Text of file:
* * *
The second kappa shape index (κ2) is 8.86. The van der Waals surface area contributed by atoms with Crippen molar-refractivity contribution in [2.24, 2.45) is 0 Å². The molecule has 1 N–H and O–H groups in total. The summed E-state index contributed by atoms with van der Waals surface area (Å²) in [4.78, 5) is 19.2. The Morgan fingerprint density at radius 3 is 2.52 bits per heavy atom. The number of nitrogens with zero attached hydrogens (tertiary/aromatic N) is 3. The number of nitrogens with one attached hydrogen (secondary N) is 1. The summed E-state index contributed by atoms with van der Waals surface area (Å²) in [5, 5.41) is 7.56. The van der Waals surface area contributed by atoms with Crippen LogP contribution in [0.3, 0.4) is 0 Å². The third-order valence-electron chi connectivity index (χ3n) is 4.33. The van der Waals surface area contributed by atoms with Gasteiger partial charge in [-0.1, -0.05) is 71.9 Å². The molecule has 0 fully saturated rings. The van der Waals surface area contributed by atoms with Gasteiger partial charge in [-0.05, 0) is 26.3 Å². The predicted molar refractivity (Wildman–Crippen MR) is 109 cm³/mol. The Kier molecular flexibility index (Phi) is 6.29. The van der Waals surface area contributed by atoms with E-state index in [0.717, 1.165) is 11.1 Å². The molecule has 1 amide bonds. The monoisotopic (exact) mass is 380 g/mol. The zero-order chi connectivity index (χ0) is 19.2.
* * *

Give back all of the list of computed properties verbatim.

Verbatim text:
The second kappa shape index (κ2) is 8.86. The van der Waals surface area contributed by atoms with Crippen molar-refractivity contribution in [2.24, 2.45) is 0 Å². The molecule has 1 N–H and O–H groups in total. The summed E-state index contributed by atoms with van der Waals surface area (Å²) in [4.78, 5) is 19.2. The Morgan fingerprint density at radius 3 is 2.52 bits per heavy atom. The number of nitrogens with zero attached hydrogens (tertiary/aromatic N) is 3. The number of nitrogens with one attached hydrogen (secondary N) is 1. The summed E-state index contributed by atoms with van der Waals surface area (Å²) in [5, 5.41) is 7.56. The van der Waals surface area contributed by atoms with Crippen LogP contribution in [0.3, 0.4) is 0 Å². The third-order valence-electron chi connectivity index (χ3n) is 4.33. The van der Waals surface area contributed by atoms with Gasteiger partial charge in [-0.1, -0.05) is 71.9 Å². The molecule has 0 fully saturated rings. The van der Waals surface area contributed by atoms with Gasteiger partial charge in [-0.05, 0) is 26.3 Å². The predicted molar refractivity (Wildman–Crippen MR) is 109 cm³/mol. The Kier molecular flexibility index (Phi) is 6.29. The van der Waals surface area contributed by atoms with E-state index in [0.717, 1.165) is 11.1 Å². The molecule has 1 amide bonds. The monoisotopic (exact) mass is 380 g/mol. The zero-order chi connectivity index (χ0) is 19.2.